So, I have a suggestion: For those of you who have little ones past the crawling stage, or if your little one is dead-set on walking early, get down and crawl with them! It will either get them crawling again, or it will encourage them to continue crawling! After all, their desire to walk comes from seeing you walking. To combat it, get down on their level and make a game out of it! Crawl down the hall, under the dining room table, bear crawl upstairs. Let your imagination take control. You just might find that your function improves and your pain starts to disappear!
In addition, you can also help take your baby through the following e-cises:
Sets - 2
Reps - 10
- Lie your baby on his back with both legs stretched out and arms resting beside his body.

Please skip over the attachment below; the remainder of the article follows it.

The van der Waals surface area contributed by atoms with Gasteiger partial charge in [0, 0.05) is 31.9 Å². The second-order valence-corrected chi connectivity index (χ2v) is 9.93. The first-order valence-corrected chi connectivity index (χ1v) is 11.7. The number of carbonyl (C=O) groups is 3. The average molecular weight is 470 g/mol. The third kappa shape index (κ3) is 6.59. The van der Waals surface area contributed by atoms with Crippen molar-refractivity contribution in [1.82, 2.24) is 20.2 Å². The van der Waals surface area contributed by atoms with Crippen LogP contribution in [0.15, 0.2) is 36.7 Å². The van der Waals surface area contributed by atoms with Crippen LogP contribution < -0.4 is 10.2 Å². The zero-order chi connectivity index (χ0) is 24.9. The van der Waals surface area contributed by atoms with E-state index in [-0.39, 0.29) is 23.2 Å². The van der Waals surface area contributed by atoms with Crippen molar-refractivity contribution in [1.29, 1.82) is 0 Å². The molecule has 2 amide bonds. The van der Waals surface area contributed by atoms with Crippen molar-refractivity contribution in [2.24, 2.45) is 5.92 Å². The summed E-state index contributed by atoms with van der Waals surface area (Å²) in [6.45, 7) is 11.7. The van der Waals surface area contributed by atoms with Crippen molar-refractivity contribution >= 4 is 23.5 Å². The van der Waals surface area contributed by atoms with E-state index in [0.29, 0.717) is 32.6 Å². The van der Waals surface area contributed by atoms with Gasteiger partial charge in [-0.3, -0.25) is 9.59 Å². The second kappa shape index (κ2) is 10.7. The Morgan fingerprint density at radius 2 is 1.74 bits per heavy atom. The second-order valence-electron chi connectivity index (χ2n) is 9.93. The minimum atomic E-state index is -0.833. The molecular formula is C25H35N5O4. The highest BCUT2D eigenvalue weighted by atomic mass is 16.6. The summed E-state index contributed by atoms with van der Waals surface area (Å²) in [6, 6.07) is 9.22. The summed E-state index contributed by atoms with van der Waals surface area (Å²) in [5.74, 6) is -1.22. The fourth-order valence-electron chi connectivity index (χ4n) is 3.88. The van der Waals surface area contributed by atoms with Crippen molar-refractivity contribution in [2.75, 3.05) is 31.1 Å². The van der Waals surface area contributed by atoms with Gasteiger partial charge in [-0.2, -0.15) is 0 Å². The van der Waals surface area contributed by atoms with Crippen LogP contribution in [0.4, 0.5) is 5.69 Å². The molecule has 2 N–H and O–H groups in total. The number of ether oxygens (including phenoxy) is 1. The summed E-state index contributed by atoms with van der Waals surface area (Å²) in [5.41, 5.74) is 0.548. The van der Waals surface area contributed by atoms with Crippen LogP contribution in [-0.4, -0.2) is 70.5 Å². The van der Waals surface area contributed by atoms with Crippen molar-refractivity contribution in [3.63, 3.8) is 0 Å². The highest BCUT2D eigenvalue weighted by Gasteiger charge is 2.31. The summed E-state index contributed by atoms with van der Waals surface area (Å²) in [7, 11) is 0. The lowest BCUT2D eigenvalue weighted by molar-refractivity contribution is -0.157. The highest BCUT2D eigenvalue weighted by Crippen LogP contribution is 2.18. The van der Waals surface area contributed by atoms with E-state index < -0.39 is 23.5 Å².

- Simultaneously, raise one arm over his head and bring the opposite leg toward his chest, bending it at the knee as you lift.
- Return the arm and leg to the floor.
- Switch sides, and do 10 reps on each side.
Sets - 2
Reps - 5
- Lie your baby on his stomach with his arms outstretched.
- Place one of your arms under his arms and the other arm under his legs.
- Simultaneously lift your baby's arms/hands and legs/feet up about four inches off the floor.
- Hole for five seconds before returning his arms and legs to the floor.
So, mamas...please don't let your babies walk too soon. Keep them crawling for as long as possible! And, while you're at it, don't let them grow up to be cowboys, either.
If you have questions about your child, don't hesitate to contact us now!